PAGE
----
In a report commissioned by the Kennel Club and the Dogs Trust, the U.K.’s major canine charity, Professor Sir Patrick Bateson seems set to recommend the imposition of a compulsory registration scheme for all dog breeders. According to comments published in The Times newspaper, his conclusions will call for such premises to be subject to random inspections, and only those with an authorized registration number could sell puppies.
At present, the breeder scheme operated by the Kennel Club is voluntary and just 10 percent of puppies sold in the U.K. fall under its jurisdiction. The aim of these new proposals is to ensure that only healthy puppies are sold, but as to how they will serve to eliminate health problems that cannot be foreseen is hard to understand.
Unlike the situation in North America, very few purebred puppies are sold through pet stores in the U.K. Pet-seekers have two main sources when looking for a puppy of this type. Firstly, there are breeders whose primary aim is to produce dogs that will excel in the show ring. They will sell off puppies that they feel will not make the grade, not because they are ill, but simply because they may be mismarked, for example.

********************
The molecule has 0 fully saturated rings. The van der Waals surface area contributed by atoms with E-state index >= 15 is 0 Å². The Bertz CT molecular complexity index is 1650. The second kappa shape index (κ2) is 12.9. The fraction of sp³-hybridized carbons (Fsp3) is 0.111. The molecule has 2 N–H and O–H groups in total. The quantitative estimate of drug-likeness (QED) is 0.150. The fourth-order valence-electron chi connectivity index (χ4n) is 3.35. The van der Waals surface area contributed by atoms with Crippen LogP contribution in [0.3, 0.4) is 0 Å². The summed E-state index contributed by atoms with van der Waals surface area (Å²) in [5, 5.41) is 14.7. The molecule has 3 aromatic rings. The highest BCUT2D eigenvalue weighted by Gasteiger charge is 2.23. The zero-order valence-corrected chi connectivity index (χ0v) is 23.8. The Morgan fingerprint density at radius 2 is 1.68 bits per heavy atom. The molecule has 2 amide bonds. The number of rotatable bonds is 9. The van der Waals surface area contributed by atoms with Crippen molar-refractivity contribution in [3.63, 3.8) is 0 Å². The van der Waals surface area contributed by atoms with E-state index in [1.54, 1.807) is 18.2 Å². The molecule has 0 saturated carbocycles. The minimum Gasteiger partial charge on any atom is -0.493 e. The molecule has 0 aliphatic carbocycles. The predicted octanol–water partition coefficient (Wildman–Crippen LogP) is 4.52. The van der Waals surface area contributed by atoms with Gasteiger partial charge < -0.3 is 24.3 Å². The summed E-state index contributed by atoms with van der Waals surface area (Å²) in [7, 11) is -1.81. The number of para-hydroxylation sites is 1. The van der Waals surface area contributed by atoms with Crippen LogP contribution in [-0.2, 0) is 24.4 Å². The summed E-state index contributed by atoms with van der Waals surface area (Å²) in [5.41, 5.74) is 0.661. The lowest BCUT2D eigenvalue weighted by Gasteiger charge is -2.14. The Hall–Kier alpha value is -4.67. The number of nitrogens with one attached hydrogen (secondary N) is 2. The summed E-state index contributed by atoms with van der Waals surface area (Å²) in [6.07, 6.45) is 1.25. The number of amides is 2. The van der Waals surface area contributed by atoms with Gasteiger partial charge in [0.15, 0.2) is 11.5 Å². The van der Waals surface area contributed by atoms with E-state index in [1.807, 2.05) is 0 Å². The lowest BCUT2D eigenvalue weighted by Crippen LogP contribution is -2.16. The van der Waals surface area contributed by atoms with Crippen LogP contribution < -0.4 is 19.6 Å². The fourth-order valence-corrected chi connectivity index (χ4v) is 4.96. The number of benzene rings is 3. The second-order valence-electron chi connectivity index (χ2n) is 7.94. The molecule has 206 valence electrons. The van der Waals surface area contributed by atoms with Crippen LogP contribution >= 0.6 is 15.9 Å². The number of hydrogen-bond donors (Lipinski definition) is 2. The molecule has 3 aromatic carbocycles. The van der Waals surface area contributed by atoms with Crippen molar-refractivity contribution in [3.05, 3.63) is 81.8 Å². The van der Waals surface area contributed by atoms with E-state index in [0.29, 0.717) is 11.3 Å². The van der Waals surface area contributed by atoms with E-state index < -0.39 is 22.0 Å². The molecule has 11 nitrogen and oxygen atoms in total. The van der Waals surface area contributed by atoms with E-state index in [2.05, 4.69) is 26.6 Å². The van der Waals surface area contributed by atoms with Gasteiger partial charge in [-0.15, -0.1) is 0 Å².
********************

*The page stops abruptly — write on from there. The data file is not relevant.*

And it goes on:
There are also semi-commercial breeders, often masquerading as amateurs who may claim to produce just a litter a year, but in reality, they run an operation on business lines and produce far more puppies. Their bitches may be mated repeatedly and therefore frequently end up in poor health. Puppies are rarely de-wormed and may show other signs of neglect such as heavy lice infestations.
It’s therefore hard to see how Professor Bateson’s proposals will address the key issues, either in terms of concerns about inherited illnesses or over-breeding. The idea that puppies would be sold in the future with a veterinary certificate guaranteeing their health, as is claimed in The Times, is simply not realistic. This would be giving the public a false sense of security. There are many inherited conditions that are simply not detectable in a young puppy at the time of sale.
Once the full report is released later this month, the likely impact of Professor Bateson’s recommendations will become clearer. In these cash-strapped times, however, and in an election year in the U.K., it is unlikely that legislation in this area will be a priority issue.
There are those who would argue that there is actually a responsibility on the dog-buying public to acquaint themselves more carefully with where to go and what to look for when purchasing puppies. Both animal welfare and sale legislation already exists to cover cases where sick or unsound puppies are sold.
The way forward is for canine organizations to continue developing DNA and other tests that help to identify carriers of inherited diseases, and ensure that such dogs do not participate in breeding programs, thereby removing deleterious genes from bloodlines.
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